There’s been a lot of fuss over mulitple blogs, and with all this worthless hoohah over MT one thing has kept coming up:
“MT has multiple blogs, WordPress you have to have multiple installs..”
But.. hang on a second. I’ve yet to see an implementation of MT that doesn’t use this as a modified catergory function. Usually its something like a photoblog, or a links list..
However lets say it IS truely multiple blogs, then with the introduction of sub categories doens’t that in effect allow the same kind of flexibility? Each category could be a blog, with its sub categories being that blogs distint categories.
Ok so a plugin might be required to get that working as intuatively as you might expect, but it still sounds like it to me. I always was at a loss why multiple blogs on MT was seen as a strength, when to me it seemed like a fundimental weakness of the architecture.
Am I just misunderstanding the issue at hand here? I really have yet to see a multiple blog that doesn’t work that way…
That’s kind of the swing I had on the ball. I used multiple blogs on MT for various functions – main blog, photo blog, math notes, etc.
When I switched over to WP I was able to coalesce all of my various blogs into a category scheme, and run one blog. Which is swank for administration.
Now the biggest drawback for me is that they all feed off of the same index.php, and I have yet to figure out how to significantly customize/duplicate or otherwise modify the index.php files to give me the special functions and appearances these ‘sub blogs’ need.
Any ideas floating about?
Yes, you can add a wrappering DIV around the main area of index.php, but have its ID (or class) be programmatically generated. That is, if you’re in a single-category page, wrapper the content section (or the innards of body) with a div with the current category number or name.
Then, in the CSS file, you can customize/tweak based on the wrappering DIV ID. I use a similar technique so that posts of different cat/type have slightly different styling, and so that multi-post pages and single-post pages are laid out a bit differently.
You don’t need a wrapper div for that – you can always put a class or ID on the body tag itself.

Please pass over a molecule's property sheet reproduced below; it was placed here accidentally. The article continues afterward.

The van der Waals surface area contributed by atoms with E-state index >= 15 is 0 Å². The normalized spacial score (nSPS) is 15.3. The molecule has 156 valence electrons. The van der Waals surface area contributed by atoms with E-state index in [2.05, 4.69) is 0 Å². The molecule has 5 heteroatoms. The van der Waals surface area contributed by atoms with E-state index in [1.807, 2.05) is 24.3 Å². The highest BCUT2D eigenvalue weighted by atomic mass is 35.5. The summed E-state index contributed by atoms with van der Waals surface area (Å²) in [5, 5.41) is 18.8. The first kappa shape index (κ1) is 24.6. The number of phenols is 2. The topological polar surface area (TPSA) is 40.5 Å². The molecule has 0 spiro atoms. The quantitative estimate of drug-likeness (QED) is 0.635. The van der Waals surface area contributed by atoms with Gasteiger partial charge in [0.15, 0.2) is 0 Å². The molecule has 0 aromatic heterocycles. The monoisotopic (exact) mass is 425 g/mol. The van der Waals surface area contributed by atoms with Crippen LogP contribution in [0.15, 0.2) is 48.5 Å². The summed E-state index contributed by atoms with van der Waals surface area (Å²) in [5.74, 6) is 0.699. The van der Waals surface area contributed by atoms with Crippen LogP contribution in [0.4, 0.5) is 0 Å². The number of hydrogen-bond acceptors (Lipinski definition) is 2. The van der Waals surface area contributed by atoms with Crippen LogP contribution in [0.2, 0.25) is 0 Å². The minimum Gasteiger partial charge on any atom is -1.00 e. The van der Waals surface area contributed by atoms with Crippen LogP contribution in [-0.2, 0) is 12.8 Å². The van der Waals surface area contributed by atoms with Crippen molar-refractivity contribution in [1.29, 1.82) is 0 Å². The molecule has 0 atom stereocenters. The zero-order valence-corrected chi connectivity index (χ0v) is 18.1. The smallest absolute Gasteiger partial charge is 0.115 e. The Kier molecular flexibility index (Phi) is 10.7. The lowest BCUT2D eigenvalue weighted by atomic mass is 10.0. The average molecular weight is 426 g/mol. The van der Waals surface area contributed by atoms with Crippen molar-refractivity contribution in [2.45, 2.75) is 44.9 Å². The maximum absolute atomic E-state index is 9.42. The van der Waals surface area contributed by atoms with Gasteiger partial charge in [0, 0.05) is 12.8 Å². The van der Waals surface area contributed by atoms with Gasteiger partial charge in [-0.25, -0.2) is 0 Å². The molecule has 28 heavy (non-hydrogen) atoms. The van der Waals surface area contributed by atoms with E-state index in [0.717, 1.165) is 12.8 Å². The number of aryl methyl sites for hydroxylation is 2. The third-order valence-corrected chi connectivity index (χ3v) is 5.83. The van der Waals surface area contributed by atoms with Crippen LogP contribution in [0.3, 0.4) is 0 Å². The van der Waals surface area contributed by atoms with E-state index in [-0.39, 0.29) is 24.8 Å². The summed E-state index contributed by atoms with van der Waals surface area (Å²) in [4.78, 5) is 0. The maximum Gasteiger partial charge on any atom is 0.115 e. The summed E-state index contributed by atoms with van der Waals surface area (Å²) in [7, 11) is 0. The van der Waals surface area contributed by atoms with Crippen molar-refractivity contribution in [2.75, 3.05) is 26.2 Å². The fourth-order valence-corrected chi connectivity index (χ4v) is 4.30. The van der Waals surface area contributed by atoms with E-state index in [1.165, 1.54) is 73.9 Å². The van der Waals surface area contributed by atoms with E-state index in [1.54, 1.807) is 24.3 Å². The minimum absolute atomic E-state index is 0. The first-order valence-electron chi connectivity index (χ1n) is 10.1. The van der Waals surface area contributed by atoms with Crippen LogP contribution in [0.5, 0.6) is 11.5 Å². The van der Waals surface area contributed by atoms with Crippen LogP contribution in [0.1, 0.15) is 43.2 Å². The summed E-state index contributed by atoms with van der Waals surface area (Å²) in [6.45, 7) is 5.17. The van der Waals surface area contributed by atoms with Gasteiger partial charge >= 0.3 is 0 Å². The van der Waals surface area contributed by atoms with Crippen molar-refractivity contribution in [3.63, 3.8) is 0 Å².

As I understand it, the issue of multiple blogs has as much to do with whether you are able to separate categories of content physically on your site as it does the user permissions that allow you to add things to individual categories.
In WordPress, you can’t prevent (to my knowledge) a user that can normally post from posting to any category.
It’s also of note that WordPress makes it distinctly difficult to separate content from different categories on the same page, due to the way The Loop is used with querystring information. When I say difficult, I mean that when you want to do something with WP that is outside the logic originally imagined for The Loop, you are forced to code it by hand.
Presumably, all of this could be done in WP with a variety of hacks, work-arounds, and plugins, but it just doesn’t currently accomplish multi-blog. I doubt that this is an absolute necessity for the average blog user, but I think that a few better-planned functions for retrieving category posts coupled with solid ACL-level security on categories might improve WordPress significantly enough to call it “multi-blog capable”.
I think someone ought to intercede and say something about the upgrade path
planned by the devs. They have already said we will go down that route when we are ready. In the meantime a single install of WP works beautifully anyway.
If you multiply a heap of junk you just get more junk. The architecture of MT has been putting people off for ages. Its much vaunted multiple blog capacity is IMHO overrated anyway.
Where can one read the of the upgrade path intended by the devs?
I’ve been looking around here for some official words, not just on what will eventually become a feature, but how they intend to make that happen.
So, forgive me if I sound a little snide when I say that I’d rather see a dev intercede on his own behalf and start dishing on the planning for this feature. How do they intend to make it work when they do make it work? If you can point me in the right direction for finding this info, that would be cool, too. I would be interested in learning about any intended updates for WordPress 1.3, 2.0…